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Anna Fischer-Dückelmann
Naturärztin, Publizistin, Aufklärerin  (1856-1917)

Die Frau als Hausärztin
Alternative medicine and reform strategies made Anna Fischer-Dückelmann a most controversial, notorious, and widely read women doctor before World War I, Paulette Meyer, english

Anna Fischer-Dückelmann kam 1913 auf den Monte Verità, erwarb dort Grundstück und Haus. Sie war die bekannteste Naturärztin ihrer Zeit, eine Pionierin in diesem Feld. Ihr tausendseitiges Buch ‚Die Frau als Hausärztin’ war ein Bestseller, erschien in Millionen-Auflagen, und stand, wie es heißt, in jedem zweiten Haushalt. Schon 1914 waren ihre Schriften in 13 Sprachen übersetzt. Dabei hatte sie erst mit 33 Jahren, als Mutter von drei Kindern, mit dem Studium der Medizin begonnen.

Ziel ihres Buches war, die Frauen und Mütter von der Schulmedizin und von den Ärzten überhaupt möglichst unabhängig zu machen. Sie bot damit erstmals speziell den Frauen ein Grundwissen in Naturheilkunde und Sexualaufklärung und damit ein Stück Emanzipation. Nicht männliche Ärzte, Ärztinnen sollten die Frauen behandeln. Eine gesunde Lebensweise ohne Fleisch, Alkohol und Nikotin sollte viele Krankheiten erst gar nicht aufkommen lassen. Schon um 1900 hatte sie, zusammen mit Karl Wilhelm Diefenbach und der Pazifistin Bertha von Suttner in der Zeitschrift ‚Der Neue Mensch’ des Naturpredigers Johannes Guttzeit geschrieben. Guttzeit war um die selbe Zeit einer der Lehrmeister von Gusto Gräser. Es versteht sich, dass die aufgeklärte Naturheilerin von der etablierten männlichen Schulmedizin als „Quacksalberin“ und „Krebsgeschwür“ angefeindet wurde. Dass Gusto Gräser die Mitkämpferin Dückelmann aufgesucht hat, ist wahrscheinlich aber nicht belegbar. Er kam 1911 im Pferdewagen mit seiner Familie nach Dresden, wo Fotoaufnahmen gemacht wurden. 1925/26 wohnte er in der Nähe des Dresdner Hauses von Fischer-Dückelmann, dem sogenannten „Artushof“ in Loschwitz. Die Tochter der Naturärztin setzte damals deren publizistische Arbeit in aufopferungsvoller Weise fort. Möglicherweise war es Gräser, der Anna Fischer zum Monte Verità gelockt hat.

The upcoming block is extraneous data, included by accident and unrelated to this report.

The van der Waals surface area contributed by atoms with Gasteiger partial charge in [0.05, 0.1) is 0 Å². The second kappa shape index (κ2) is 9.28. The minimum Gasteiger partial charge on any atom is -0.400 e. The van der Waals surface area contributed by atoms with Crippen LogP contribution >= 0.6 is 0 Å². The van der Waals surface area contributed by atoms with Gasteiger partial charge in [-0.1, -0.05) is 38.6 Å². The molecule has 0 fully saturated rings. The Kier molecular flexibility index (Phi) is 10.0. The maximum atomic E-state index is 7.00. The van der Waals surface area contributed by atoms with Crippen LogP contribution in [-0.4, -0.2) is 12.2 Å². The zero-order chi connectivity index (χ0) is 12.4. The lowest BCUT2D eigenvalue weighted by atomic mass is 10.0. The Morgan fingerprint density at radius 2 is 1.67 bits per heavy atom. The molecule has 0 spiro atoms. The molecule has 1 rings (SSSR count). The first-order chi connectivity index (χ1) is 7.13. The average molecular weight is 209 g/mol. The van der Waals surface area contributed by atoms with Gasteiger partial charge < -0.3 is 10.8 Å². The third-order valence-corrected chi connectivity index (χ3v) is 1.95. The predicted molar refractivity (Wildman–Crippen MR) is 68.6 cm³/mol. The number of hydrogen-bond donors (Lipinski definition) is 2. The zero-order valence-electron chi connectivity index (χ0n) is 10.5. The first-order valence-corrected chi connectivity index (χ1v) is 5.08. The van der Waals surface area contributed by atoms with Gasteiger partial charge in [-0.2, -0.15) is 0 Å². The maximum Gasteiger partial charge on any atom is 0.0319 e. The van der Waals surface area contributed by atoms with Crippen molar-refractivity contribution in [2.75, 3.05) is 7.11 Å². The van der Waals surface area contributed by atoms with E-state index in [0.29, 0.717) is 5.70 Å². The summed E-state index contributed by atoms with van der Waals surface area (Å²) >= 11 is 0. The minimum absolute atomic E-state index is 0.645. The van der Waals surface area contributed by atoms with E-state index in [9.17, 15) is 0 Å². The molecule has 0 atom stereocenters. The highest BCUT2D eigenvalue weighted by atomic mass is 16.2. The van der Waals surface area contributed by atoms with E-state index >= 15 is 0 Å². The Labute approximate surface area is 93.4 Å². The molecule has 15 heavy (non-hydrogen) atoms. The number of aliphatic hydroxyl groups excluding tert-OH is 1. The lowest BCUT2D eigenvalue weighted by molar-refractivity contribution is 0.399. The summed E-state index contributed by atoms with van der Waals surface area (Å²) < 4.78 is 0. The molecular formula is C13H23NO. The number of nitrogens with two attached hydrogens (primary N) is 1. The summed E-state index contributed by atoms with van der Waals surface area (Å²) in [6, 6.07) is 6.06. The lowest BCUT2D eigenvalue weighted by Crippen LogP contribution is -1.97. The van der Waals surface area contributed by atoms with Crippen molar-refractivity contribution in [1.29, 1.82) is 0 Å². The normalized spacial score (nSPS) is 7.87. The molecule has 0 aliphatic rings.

In Ascona betätigte sich Anna Fischer-Dückelmann im Sanatorium von Oedenkoven als Ärztin und Wirtschaftsleiterin. Sie lockerte die strengen Diätregeln und hoffte damit dem schwächelnden Unternehmen wieder Auftrieb zu geben, blieb aber ohne Erfolg. Sie zog sich bald wieder vom Sanatorium zurück, widmete sich im Krieg besonders der Verwundetenpflege und starb 1917 auf dem Monte Verità.

 Anna Fischer-Dückelmann als Modell

für die Locarneser Malerin Clara Wagner-Grosch

The woman artist who drew the model from life positioned the gymnast’s arm in front of her face to provide anonymity. The signature of this artist, Clara Wagner Grosch, included a notation that the portrait was done in Locarno. This was the Italian Swiss city near the life-reform colony of Ascona where Fischer-Dückelmann worked from time to time as consulting physician and vegetarian diet advisor. (85) In posing as her own “healthy woman” model, the physician would only be continuing to draw upon her own personal experiences, as she had testified to doing in other publications when giving other women preventative hygiene advice.

When Fischer-Dückelmann recommended, for example, that cities be built so that inhabitants could enjoy the greenery of gardens and trees, she was describing the type of suburb outside Dresden where her family lived in 1911. Bad air, sleep-disrupting noises, and poor nutrition in crowded city tenements would be mitigated when all districts were planned as such “garden cities,” (86) she suggested; and poor, as well as wealthy, families needed to get back in touch with more natural environments, including plants and animals. The author was optimistic enough to suggest that the future would bring improvements even as she criticized contemporaries as being out of touch with the best in ancient and rural traditions.

While the physician criticized the wealthier classes for lacking physical exercise and for being overly fed and poorly nourished by the rich food called in Germany das gute Essen, she also pointed out that women of the impoverished working classes lacked both nutritious food and adequate rest while they worked first outside at jobs and afterwards inside the home serving their husbands and families. Fischer-Dückelmann believed such women should be provided vacations at rest homes to recover while working class men who laboured for 12-hour days also needed more time for rest and recovery.                              (p.172)

Physiatrie and German Maternal Feminism:
Dr. Anna Fischer-Dückelmann Critiques Academic Medicine:


Abstract. Alternative medicine and reform strategies made Anna Fischer-Dückelmann a most controversial, notorious, and widely read women doctor before World War I. She published a dozen titles in 13 languages asserting that national well-being depended on maternal prowess. To her critics, Fischer-Dückelmann’s commitment to medical self-help and practices of Physiatrie amounted to medical quackery. Her career has been largely unexamined, yet her feminist critiques and social concerns are not far removed from modern social medicine. For this pioneering doctor, treating physical and emotional ills and promoting the health of families were first steps toward healing the divisions of a world at war.